I have a question concerning data restoration for you. I have just installed Oracle 9i (9.2.0) into a Windows XP Server. Everything went smoothly so this is not an issue. I have to restore the DBF files. How am I going to restore the data to the database? Using RMAN? Actually these DBF files were copied from another XP server. I have stopped the Oracle services and zipped up the file and moved it to the new XP server. I have three copies of the control files and init.ora file.
I'm kind of stuck here so would really appreciate some form of help. Maybe you can give me some guidelines on how to restore the data? Many thanks.
How you restore the data all depends on how you backed it up. If you used RMAN to create your backup, then you will want to use RMAN to perform the restore.
It appears from your description that you just copied files from another database on another server. You cannot just copy a datafile from one database to another and access the data. For that, you'll have to use the Transportable Tablespace method, which involves a few extra steps:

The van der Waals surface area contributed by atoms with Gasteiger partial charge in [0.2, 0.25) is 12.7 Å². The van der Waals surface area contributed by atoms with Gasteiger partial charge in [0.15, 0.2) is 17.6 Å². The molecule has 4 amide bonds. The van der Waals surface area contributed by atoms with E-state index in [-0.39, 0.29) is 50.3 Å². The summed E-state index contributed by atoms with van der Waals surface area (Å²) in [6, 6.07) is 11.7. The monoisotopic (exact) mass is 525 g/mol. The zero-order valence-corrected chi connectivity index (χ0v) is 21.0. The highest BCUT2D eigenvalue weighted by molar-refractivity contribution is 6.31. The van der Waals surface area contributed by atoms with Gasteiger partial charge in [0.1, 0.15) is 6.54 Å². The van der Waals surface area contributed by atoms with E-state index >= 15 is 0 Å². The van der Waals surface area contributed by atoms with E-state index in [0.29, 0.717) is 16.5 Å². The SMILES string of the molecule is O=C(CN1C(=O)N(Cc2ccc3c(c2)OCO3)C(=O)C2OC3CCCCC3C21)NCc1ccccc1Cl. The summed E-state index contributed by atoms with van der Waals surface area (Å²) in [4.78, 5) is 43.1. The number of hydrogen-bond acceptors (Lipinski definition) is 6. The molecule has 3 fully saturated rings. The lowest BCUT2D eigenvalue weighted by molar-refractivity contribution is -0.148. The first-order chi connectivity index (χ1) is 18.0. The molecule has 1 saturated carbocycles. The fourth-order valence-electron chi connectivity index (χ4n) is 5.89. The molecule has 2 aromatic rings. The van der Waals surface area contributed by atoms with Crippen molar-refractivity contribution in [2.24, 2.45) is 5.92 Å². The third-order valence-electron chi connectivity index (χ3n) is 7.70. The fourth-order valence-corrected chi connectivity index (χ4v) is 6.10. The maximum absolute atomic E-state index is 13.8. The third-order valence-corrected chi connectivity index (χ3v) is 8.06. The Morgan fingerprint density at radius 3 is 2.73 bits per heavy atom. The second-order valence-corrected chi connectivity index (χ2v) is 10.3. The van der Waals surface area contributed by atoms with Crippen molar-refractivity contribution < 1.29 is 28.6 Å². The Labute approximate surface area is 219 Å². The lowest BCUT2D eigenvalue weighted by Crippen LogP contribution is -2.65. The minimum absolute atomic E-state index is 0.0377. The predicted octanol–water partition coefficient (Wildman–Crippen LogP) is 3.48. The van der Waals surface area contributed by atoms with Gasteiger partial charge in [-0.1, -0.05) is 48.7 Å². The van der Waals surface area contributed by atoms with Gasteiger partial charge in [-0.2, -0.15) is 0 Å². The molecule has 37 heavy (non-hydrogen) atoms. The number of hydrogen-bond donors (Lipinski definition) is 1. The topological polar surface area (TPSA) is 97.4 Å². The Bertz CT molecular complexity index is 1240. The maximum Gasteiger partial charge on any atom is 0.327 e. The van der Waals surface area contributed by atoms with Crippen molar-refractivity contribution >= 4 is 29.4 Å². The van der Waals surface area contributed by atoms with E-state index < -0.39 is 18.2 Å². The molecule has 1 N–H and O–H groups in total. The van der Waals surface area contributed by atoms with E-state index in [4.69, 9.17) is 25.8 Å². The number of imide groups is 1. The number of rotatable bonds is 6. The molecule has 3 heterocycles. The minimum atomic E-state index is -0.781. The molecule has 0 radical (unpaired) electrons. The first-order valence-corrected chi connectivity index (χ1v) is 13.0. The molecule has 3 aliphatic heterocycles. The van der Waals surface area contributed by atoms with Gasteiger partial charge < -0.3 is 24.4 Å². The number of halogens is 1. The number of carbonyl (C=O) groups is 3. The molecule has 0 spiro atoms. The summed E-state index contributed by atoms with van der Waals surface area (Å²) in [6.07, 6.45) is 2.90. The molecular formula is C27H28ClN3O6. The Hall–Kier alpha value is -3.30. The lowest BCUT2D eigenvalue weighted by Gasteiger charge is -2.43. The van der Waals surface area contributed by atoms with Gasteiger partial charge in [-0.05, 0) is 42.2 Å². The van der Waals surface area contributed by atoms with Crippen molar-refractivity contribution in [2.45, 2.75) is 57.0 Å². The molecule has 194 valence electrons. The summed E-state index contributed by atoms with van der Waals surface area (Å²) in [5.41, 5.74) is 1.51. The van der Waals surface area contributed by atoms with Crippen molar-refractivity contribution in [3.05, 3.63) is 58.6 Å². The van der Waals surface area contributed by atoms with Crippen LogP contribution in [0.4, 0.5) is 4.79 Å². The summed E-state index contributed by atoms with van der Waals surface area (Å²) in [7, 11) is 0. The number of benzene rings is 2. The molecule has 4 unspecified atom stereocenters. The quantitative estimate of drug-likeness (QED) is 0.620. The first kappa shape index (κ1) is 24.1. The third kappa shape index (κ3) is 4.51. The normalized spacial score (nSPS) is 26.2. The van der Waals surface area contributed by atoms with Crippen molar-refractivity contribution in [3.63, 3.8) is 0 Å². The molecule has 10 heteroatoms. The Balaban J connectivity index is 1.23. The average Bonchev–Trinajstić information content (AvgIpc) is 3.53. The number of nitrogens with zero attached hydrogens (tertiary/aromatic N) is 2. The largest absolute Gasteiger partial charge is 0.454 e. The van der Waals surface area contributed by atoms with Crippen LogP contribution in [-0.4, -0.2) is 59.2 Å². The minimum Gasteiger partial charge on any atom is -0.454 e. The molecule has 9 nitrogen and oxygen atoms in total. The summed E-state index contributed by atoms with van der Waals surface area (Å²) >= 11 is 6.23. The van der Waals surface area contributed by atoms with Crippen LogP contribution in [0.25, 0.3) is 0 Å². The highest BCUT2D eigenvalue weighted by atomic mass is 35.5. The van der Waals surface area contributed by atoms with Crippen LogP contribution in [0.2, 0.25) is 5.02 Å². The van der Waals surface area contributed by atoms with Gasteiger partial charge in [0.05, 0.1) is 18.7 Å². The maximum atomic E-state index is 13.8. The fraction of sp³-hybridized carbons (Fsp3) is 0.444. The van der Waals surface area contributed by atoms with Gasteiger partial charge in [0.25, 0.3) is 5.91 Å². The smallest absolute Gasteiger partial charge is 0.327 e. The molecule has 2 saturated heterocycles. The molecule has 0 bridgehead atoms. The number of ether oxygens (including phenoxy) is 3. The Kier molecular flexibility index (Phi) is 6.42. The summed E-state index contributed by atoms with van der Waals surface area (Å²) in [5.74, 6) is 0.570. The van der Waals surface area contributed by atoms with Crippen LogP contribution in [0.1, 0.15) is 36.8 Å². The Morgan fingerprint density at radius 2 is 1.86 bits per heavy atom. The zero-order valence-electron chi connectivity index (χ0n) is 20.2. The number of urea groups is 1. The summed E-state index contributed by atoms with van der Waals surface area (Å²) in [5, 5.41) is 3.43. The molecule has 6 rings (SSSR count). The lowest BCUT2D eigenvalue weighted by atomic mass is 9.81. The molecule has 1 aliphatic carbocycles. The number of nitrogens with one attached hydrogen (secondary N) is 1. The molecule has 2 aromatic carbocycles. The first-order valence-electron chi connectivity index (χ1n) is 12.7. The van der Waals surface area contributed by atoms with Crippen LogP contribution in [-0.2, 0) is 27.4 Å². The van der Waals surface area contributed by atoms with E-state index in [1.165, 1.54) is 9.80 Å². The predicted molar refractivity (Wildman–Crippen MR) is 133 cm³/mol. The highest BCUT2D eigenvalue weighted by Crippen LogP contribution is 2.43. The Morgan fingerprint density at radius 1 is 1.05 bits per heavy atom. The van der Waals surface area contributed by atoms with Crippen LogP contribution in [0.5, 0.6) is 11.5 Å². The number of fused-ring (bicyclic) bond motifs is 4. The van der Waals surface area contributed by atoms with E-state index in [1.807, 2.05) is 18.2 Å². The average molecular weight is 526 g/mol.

- Make the tablespace(s) READ ONLY.
- Verify the tablespace(s) is a self-contained set by running the DBMS_TTS.TRANSPORT_SET_CHECK supplied procedure.
- Use the exp utility to create a metadata file describing the contents of the tablespace(s). The following is an example:
exp file=tts.dmp tablespaces=TS1,TS2 transport_tablespace=Y
- Copy the tablespace(s) datafiles and the dump file created above to the destination server.
- Plug in the tablespace with the imp utility similar to the following:
imp file=tts.dmp tablespaces=TS1,TS2 transport_tablespace=Y datafiles='/directory/file1','/directory/file2'
Dig Deeper on Oracle database backup and recovery
Related Q&A from Brian Peasland
Oracle expert Brian Peasland answers one reader's question about common pitfalls when connecting Oracle to outside programs. Continue Reading
One reader asks expert Brian Peasland a question about datafile sizes with the Oracle RMAN duplicate 10g command. Continue Reading
Managing parent table-child table relations in Oracle SQL environments is key to efficient programming. Continue Reading
Have a question for an expert?
Please add a title for your question
Get answers from a TechTarget expert on whatever's puzzling you.